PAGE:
This could change, if Harvard Law School has anything to say about it. In a move to entice students to gain work experience before they enter law school, HLS announced it is expanding a pilot program for Harvard juniors to juniors from any college. The program lets law school applicants defer admission to the law school for two years, which “allows students to go and do something they love, and not to feel they have to build their résumé,” Jessica L. Soban, HLS’s Associate Dean for Admissions and Strategic Initiatives, told the New York Times.
While it’s great that Harvard wants its students to have the opportunity to do something they love, Harvard is getting a lot out of this deal as well. The same survey respondents who valued “life experience between college and law school” told us that the foundations they most needed in new lawyers were, predominantly, characteristics and professional competencies. They were things like conscientiousness, common sense, maturity, working collaboratively in a team, and exhibiting tact and diplomacy (see the full list here). They were things that may be best developed through experiences like those that prospective Harvard Law Students will now seek out before starting law school.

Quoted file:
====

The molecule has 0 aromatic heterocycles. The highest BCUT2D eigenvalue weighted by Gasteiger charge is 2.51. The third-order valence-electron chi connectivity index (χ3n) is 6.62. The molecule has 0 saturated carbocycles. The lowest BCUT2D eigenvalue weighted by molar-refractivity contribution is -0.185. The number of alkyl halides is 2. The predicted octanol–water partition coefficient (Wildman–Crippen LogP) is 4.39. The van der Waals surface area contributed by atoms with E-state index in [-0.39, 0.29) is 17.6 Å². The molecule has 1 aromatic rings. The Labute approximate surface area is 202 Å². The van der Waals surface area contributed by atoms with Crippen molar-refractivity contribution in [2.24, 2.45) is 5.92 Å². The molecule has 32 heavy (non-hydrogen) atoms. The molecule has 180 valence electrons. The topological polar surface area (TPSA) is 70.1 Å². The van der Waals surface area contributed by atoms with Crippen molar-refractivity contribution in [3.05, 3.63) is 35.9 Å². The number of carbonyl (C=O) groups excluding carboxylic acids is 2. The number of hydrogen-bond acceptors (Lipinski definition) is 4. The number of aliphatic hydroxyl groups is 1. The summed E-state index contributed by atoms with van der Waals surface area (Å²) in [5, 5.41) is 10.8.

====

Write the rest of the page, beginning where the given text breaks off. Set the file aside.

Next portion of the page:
By encouraging applicants to engage in activities that will help them develop these key characteristics and competencies before they ever even come to law school, Harvard is ensuring that its graduates have yet another leg up. Well played, Harvard. Well played.
Read full article at iaals.du.edu
From Law School Cafe:
Douglas Kahn has posted an article criticizing the “proliferation of clinical and other experiential courses” in legal education. These courses, he argues, reduce the number of “doctrinal” courses that students take, leaving them “ill-prepared to practice law as soon after graduation as law firms would like.” The TaxProf Blog posted a summary of the article, and a baker’s dozen of readers have offered pro and con comments.
It’s an old debate, one that has bristled for more than 50 years. The discussion doesn’t surprise me, but Professor Kahn’s ignorance of clinical education does. His bold assertions about clinics reveal little familiarity with the actual operation of those courses. Let’s examine some of Kahn’s claims.
“[S]kills in legal reasoning, analysis, and statutory construction are best learned in doctrinal courses . . . .”
Seminar sessions in a clinic “likely are more focused on the delivery of legal services than on the analysis of legal issues and policies.”
“Much of th[e] time [in clinical courses] can be spent in ways that have little or no educational value (such as sitting in court waiting for a case to be called).”
“Another reason [to prefer simulation courses] is that the instructor in a simulation course can control the issues that will arise rather than . . . depend on what issues a client brings.”